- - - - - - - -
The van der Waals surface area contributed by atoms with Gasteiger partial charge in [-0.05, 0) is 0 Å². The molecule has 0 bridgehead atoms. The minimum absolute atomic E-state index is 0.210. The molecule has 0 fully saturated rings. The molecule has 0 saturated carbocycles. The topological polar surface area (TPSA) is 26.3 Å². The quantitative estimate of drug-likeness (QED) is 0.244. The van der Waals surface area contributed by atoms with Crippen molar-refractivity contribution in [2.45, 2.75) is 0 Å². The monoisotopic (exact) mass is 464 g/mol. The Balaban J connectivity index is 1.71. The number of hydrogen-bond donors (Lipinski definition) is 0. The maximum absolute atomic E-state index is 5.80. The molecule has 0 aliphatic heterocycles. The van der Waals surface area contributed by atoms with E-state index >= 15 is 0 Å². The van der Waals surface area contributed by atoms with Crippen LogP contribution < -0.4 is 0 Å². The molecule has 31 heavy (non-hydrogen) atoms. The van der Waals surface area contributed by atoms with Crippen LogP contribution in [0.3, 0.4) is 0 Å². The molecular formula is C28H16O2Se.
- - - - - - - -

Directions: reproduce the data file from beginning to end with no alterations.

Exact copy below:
The van der Waals surface area contributed by atoms with Gasteiger partial charge in [-0.05, 0) is 0 Å². The molecule has 0 bridgehead atoms. The minimum absolute atomic E-state index is 0.210. The molecule has 0 fully saturated rings. The molecule has 0 saturated carbocycles. The topological polar surface area (TPSA) is 26.3 Å². The quantitative estimate of drug-likeness (QED) is 0.244. The van der Waals surface area contributed by atoms with Crippen molar-refractivity contribution in [2.45, 2.75) is 0 Å². The monoisotopic (exact) mass is 464 g/mol. The Balaban J connectivity index is 1.71. The number of hydrogen-bond donors (Lipinski definition) is 0. The maximum absolute atomic E-state index is 5.80. The molecule has 0 aliphatic heterocycles. The van der Waals surface area contributed by atoms with E-state index >= 15 is 0 Å². The van der Waals surface area contributed by atoms with Crippen LogP contribution < -0.4 is 0 Å². The molecule has 31 heavy (non-hydrogen) atoms. The van der Waals surface area contributed by atoms with Crippen LogP contribution in [0.3, 0.4) is 0 Å². The molecular formula is C28H16O2Se.